On Monday the Global Commission on HIV and the Law released its first report: Risks, Rights, and Health. This landmark report details the role human rights violations and discriminatory laws play in driving the HIV epidemic in countries around the world, particularly for marginalized populations such as gay and transgender people, migrants, and sex workers.
The report acknowledges that the practice of writing, passing, and enforcing laws can seem abstract and distant. But as many people living with HIV know all too well, the law is neither abstract nor distant; it directly shapes the circumstances in which people live their daily lives, and it too often hurts more than it helps.
The authors of the report, who include U.S. Representative Barbara Lee, the most pro-LGBT member of Congress, describe being frequently overwhelmed by how “archaic, insensitive laws are violating human rights, challenging rational public health responses, and eroding social fabric.” The commission heard from more than 1,000 people in over 140 countries, including many of the 78 countries that criminalize homosexuality and many countries with laws that prohibit and punish gender nonconformity.
Laws that dehumanize and criminalize gay and transgender people, men who have sex with men, sex workers, and people living with HIV cannot stop AIDS. The report emphasizes that the most effective laws for combatting the spread of HIV are not based on repression and discrimination. Rather, they are laws that explicitly protect the human rights of people living with HIV and groups of people at high risk of contracting the virus.
Among other evidence of the link between discriminatory laws and the continuing spread of HIV, the report cites two opposing cases involving gay rights: Lawrence v. Texas, the U.S. Supreme Court ruling that overturned America’s remaining sodomy laws, and the proposed Ugandan law that punishes same-sex sexual contact with death. According to the report, countries must recognize that decriminalizing homosexuality is an essential step in fighting the HIV epidemic.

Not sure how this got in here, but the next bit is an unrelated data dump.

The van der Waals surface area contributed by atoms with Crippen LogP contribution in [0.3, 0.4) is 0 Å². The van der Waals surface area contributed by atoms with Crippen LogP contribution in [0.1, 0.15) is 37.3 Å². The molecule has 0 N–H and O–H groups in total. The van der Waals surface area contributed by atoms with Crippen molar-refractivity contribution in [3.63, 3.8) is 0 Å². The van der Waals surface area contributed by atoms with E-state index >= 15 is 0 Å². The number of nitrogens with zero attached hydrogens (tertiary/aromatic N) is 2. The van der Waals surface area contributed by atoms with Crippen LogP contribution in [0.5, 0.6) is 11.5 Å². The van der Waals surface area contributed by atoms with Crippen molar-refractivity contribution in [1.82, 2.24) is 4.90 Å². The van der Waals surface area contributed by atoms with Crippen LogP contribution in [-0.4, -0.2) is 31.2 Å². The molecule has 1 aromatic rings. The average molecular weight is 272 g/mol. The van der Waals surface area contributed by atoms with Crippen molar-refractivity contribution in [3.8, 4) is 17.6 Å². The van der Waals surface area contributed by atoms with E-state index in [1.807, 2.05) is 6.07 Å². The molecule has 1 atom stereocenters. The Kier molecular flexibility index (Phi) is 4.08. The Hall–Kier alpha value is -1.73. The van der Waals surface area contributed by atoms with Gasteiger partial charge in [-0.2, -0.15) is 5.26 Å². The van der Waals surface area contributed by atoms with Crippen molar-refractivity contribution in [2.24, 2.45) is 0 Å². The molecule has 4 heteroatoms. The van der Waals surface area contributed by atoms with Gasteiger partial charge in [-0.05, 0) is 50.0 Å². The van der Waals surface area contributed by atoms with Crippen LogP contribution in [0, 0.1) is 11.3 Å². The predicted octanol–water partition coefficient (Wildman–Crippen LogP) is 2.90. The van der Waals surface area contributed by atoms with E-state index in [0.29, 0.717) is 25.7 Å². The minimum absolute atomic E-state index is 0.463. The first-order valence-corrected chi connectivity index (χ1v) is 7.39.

Other major recommendations include:
- Amend nondiscrimination laws to include protections on the basis of sexual orientation and gender identity.
- Remove legal barriers to the formation of community groups by or for gay, lesbian, bisexual, and transgender people and men who have sex with men.
- Ensure that transgender people can access identity documents that affirm their gender without requiring medical procedures such as sterilization or sex reassignment surgery.
- Ensure that all people have access to comprehensive, affordable, and affirming health care services, including HIV prevention, testing, and treatment services.
The report also directly addresses the role that religion and faith communities must play in helping to end discrimination against people living with HIV, gay and transgender people, and others who are driven to the margins of society by stigma and prejudice:
Religious institutions must be inspired by their best spirits and their ideals of love, compassion, and service to others — common to all of the world’s spiritual traditions. If they do not, they will stand on the side of what can only be called evil: condemning others to illness and death because of their sexualities or identities, their occupations, or even their frailties.
In the fight against HIV and the struggle to secure the right to health and other human rights for all people, religion may yet be able to change some hearts and minds. And in Martin Luther King, Jr.’s famous phrase regarding those whose hearts will not be changed, “The law may not change the heart, but it can restrain the heartless.” By cutting through taboos and unflinchingly describing the human consequences of legal marginalization, this report provides a powerful tool for creating laws that both protect public health and promote human rights.